With Prime Minister designate Justin Trudeau preparing to announce a cabinet that is 50% women, researchers have discovered a sharp 5000% increase in the number of men who suddenly have strong opinions about how cabinet appointments should be a “meritocracy.” Across the nation statisticians are at a loss to explain a recent and drastic jump […]Read more "On Parity"
This is the sort of thing that might otherwise be relegated to an aggregated Storify or series of screenshots. But as this afternoon’s series of Tweets was intended to partially sketch out the main ideas in what will be a much larger – Master’s thesis-sized – work, expanding on some of these points seems well-suited […]Read more "Lit Review Twitter Essay"
Even as we might strive to discuss Herstory and the silencing of minority voices in our curriculum, it is startlingly easy to perpetuate and recreate the same inequalities we strive to combat in our work as educators. While we may have the best of intentions in our explicit messages about the nature of equality and justice in […]Read more "Teaching in the Patriarchy"
In addition to more critical efforts to conduct inquiries into history as it intersects with our present landscape, the TALONS class has come to embrace dramatic efforts to enact and recreate history in their social(s) learning. Whether engaging in a mock trial of King Charles II, or making impassioned speeches as characters in the French […]Read more "Social Media/Studies"
Education for Global Citizenship “…increasing calls for educational provision to develop a more global orientation.” Mark Priestly, Gert Biesta, Gren Mannion and Hamish Ross (2010) introduce a network of policy drivers in the UK including departments of education, NGOs and political groups calling for schools to “equip children and young people with the knowledge, skills, and […]Read more "Citizenship in Global Space: Convergences and Departures"
“…ds106 is not just ‘on’ the web—it is ‘of’ the web.” Alan Levine The advent of the web enables a type of individual inquiry and collective synthesis that makes new experiments in constructivism possible. But creating the conditions for such epistemological emergence can be a challenging possibility to consider. As Osberg and Biesta note, “…if […]Read more "Learning on (and of) the Web"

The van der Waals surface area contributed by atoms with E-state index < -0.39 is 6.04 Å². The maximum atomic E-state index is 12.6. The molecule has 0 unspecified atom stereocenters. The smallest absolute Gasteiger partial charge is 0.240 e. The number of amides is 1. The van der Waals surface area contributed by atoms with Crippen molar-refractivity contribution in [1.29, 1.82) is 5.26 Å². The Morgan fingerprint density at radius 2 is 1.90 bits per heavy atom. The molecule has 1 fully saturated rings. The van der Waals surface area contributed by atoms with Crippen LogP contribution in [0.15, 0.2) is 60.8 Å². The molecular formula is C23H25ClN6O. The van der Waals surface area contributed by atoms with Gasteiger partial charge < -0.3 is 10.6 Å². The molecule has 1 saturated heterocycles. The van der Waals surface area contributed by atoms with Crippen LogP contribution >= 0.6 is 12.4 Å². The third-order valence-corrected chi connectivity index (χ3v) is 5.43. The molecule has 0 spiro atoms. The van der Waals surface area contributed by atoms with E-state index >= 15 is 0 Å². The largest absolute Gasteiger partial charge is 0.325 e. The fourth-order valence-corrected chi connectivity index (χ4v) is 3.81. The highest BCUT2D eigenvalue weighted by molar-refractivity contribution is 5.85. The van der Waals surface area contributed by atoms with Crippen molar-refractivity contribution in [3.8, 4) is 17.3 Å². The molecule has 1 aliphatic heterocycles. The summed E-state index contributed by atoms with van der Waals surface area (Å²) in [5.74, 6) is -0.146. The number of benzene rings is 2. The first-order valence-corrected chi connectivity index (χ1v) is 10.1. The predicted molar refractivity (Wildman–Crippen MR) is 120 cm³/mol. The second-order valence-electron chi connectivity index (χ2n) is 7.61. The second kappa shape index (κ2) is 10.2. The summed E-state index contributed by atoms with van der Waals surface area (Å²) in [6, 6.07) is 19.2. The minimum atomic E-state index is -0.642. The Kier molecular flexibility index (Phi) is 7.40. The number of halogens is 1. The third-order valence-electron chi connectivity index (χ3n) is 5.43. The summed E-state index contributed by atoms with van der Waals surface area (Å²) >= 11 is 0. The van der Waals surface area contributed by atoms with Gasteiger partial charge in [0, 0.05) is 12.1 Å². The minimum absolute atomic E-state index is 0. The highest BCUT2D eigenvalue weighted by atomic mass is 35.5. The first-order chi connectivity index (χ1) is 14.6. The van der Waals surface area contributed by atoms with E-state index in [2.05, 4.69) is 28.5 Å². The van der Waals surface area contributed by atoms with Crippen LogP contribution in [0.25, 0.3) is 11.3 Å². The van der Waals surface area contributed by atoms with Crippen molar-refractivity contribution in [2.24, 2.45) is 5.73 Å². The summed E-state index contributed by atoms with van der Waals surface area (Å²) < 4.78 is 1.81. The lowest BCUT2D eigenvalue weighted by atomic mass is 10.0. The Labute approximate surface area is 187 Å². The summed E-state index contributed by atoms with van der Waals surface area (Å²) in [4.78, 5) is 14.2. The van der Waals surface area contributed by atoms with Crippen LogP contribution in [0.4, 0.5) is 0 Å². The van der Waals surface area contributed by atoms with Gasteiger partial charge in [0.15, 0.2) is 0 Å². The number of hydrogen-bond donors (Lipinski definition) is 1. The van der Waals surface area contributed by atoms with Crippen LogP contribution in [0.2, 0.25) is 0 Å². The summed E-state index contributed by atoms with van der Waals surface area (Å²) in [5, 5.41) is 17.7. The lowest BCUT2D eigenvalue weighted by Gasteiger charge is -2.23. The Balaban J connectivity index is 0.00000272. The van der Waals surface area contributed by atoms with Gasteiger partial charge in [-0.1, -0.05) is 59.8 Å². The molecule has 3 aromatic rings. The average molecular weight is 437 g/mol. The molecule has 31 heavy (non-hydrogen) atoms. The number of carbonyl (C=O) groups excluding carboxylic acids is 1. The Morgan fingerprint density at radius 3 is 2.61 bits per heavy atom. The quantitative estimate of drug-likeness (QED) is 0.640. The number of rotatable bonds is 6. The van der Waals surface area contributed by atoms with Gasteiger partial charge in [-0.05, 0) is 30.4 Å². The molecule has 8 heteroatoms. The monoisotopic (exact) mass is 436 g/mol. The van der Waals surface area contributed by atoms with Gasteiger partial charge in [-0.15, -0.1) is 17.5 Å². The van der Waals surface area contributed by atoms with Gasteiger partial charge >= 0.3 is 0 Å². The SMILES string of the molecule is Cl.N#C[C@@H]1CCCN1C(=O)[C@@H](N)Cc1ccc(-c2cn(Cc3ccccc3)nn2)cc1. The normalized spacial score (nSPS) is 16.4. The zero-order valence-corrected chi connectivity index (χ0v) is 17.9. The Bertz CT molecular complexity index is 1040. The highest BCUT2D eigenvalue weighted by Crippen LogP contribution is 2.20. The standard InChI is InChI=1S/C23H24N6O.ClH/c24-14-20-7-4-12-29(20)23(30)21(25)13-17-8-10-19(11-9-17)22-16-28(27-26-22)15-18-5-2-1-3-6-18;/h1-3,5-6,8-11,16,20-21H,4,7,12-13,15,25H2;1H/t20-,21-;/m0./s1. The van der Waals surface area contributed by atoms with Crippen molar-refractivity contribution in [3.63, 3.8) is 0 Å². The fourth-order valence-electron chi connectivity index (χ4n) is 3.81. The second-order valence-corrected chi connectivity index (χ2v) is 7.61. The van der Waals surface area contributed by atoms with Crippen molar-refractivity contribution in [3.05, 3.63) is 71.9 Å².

In an essay collected in Rethinking Freire: Globalization and the Environmental Crisis, Derek Rasmussen introduces Paulo Freire and those who would introduce his critical praxis to victims of oppression in foreign countries as “rescuers” attempting “to ameliorate the conditions of the oppressed.” This is, Rasmussen admits, “certainly a worthy aim.” However, the blind spot in this well-intentioned […]Read more "Pedagogy for the Oppressor: Cease to do Evil, then Learn to do Good"
A theme in liberal democracy which presents a challenge for citizenship education is the tension created between recognizing difference and diversity in society alongside the development of a shared cultural foundation. This tension has been highlighted on numerous occasions on this blog in the citing of work by Deborah Osberg and Gert Biesta, who note […]Read more "Education for Citizenship as Shared Fate"
In a facilitator’s guide for Collaborative Inquiry for Educators, Jenni Donohoo presents the formation of professional learning communities as a means of addressing “adaptive challenges,” or those “for which the necessary knowledge to solve the problem do not yet exist” (Vander Ark, 2006 p 10). Many aspects of professional development seeks to approach these types […]Read more "Why Collaborative Inquiry?"
Identifying a research problem consists of specifying an issue to study, developing a justification for studying it, and suggesting the importance of the study for select audiences that will read the report. John W. Creswell While it acknowledges that “Participating in elections is the essential starting point of any democratic system,” Elections Canada’s own working paper […]Read more "Identifying a Research Problem"